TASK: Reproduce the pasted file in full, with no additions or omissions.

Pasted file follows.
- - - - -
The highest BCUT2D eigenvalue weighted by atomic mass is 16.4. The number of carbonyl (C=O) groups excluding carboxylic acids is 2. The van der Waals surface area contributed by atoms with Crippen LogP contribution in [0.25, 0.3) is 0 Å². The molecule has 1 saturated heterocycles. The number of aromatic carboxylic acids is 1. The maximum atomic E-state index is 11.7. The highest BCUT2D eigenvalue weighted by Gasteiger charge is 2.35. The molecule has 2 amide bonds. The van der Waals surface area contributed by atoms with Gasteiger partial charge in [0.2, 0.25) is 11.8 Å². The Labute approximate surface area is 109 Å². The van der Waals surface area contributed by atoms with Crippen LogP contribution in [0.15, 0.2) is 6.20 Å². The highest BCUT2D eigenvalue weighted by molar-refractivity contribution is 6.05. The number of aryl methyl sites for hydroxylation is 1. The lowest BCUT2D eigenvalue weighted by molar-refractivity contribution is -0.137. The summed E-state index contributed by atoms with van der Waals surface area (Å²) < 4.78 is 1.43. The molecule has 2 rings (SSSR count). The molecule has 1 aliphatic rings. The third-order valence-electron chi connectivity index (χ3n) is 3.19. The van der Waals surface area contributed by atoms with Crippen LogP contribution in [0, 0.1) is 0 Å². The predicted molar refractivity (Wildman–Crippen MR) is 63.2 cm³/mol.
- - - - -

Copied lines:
The highest BCUT2D eigenvalue weighted by atomic mass is 16.4. The number of carbonyl (C=O) groups excluding carboxylic acids is 2. The van der Waals surface area contributed by atoms with Crippen LogP contribution in [0.25, 0.3) is 0 Å². The molecule has 1 saturated heterocycles. The number of aromatic carboxylic acids is 1. The maximum atomic E-state index is 11.7. The highest BCUT2D eigenvalue weighted by Gasteiger charge is 2.35. The molecule has 2 amide bonds. The van der Waals surface area contributed by atoms with Gasteiger partial charge in [0.2, 0.25) is 11.8 Å². The Labute approximate surface area is 109 Å². The van der Waals surface area contributed by atoms with Crippen LogP contribution in [0.15, 0.2) is 6.20 Å². The highest BCUT2D eigenvalue weighted by molar-refractivity contribution is 6.05. The number of aryl methyl sites for hydroxylation is 1. The lowest BCUT2D eigenvalue weighted by molar-refractivity contribution is -0.137. The summed E-state index contributed by atoms with van der Waals surface area (Å²) < 4.78 is 1.43. The molecule has 2 rings (SSSR count). The molecule has 1 aliphatic rings. The third-order valence-electron chi connectivity index (χ3n) is 3.19. The van der Waals surface area contributed by atoms with Crippen LogP contribution in [0, 0.1) is 0 Å². The predicted molar refractivity (Wildman–Crippen MR) is 63.2 cm³/mol.